Writer's WebBuilding Writing Confidence
G.M. Smith

Writing rituals are personal habits, which make no practical sense to writing, that people routinely perform when they are faced with a writing task. These habits are typically related to the time one writes, the environment in which one writes, and/or one's behavior while writing.

Writing rituals based on time dictate either how long of a time period you spend writing or the time of day at which you write. Those related to environment are defined by a particular location (i.e. bedroom, park, beach, tree house) in a certain condition (i.e. clean, messy, secluded, populated, noisy, quiet). Behavior-based writing rituals are repeated actions performed (without direct attention) either before or while writing, which often are idiosyncratic or monotonous (i.e. sitting, smoking, sipping a drink, vacuuming, pencil sharpening).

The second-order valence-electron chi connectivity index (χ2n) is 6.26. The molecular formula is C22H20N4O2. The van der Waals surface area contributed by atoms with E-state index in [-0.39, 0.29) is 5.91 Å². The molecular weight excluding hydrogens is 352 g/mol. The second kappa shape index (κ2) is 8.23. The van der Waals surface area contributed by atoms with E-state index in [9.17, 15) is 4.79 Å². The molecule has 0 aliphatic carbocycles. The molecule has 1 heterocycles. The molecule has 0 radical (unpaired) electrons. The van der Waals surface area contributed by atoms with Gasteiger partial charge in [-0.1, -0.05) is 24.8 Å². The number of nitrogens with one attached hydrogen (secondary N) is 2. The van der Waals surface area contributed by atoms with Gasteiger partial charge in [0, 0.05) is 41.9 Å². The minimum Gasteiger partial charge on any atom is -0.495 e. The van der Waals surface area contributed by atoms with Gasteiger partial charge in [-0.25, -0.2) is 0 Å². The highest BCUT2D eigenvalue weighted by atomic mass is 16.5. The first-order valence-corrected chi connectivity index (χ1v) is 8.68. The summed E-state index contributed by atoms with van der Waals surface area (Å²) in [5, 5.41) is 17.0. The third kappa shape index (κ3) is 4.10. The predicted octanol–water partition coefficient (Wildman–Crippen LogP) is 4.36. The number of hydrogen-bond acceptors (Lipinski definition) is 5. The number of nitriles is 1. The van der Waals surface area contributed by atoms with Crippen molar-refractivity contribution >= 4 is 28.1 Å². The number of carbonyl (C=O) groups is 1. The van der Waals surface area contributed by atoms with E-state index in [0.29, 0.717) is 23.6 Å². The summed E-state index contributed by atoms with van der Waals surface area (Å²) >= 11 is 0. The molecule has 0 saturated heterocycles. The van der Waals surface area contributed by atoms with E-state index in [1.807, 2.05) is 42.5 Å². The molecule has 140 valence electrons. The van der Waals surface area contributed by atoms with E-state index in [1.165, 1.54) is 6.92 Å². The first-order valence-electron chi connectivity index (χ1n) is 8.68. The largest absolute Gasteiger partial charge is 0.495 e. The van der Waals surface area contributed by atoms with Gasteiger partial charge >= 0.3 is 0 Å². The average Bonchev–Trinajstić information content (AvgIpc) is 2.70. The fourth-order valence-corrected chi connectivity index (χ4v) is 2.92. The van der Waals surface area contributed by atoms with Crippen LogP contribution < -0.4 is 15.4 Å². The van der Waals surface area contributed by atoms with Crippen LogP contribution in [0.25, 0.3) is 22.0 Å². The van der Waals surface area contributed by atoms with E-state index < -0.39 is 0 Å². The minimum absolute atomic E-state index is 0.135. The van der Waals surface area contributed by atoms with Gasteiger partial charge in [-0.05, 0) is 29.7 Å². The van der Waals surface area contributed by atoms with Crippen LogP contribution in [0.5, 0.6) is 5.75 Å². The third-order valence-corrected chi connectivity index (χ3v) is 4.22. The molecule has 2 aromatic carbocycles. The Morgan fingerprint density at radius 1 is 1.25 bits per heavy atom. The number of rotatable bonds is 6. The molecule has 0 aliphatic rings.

Benefits of Writing Rituals:

Tips for Improving your Writing Confidence:

Reference:

O'Shaughnessy, Kathleen, Connie McDonald, Harriet Maher and Ann Doubie. "Who, What, When, and Where of Writing Rituals." The Quarterly of The National Writing Project (2002): 24.4. Web. 18 March 2004. <http://www.writingproject.org/pub/nwpr/quarterly/2002no4/dobie.html>.

 

Back to 'Building Writing Confidence' or 'Getting Started'
Copyright Info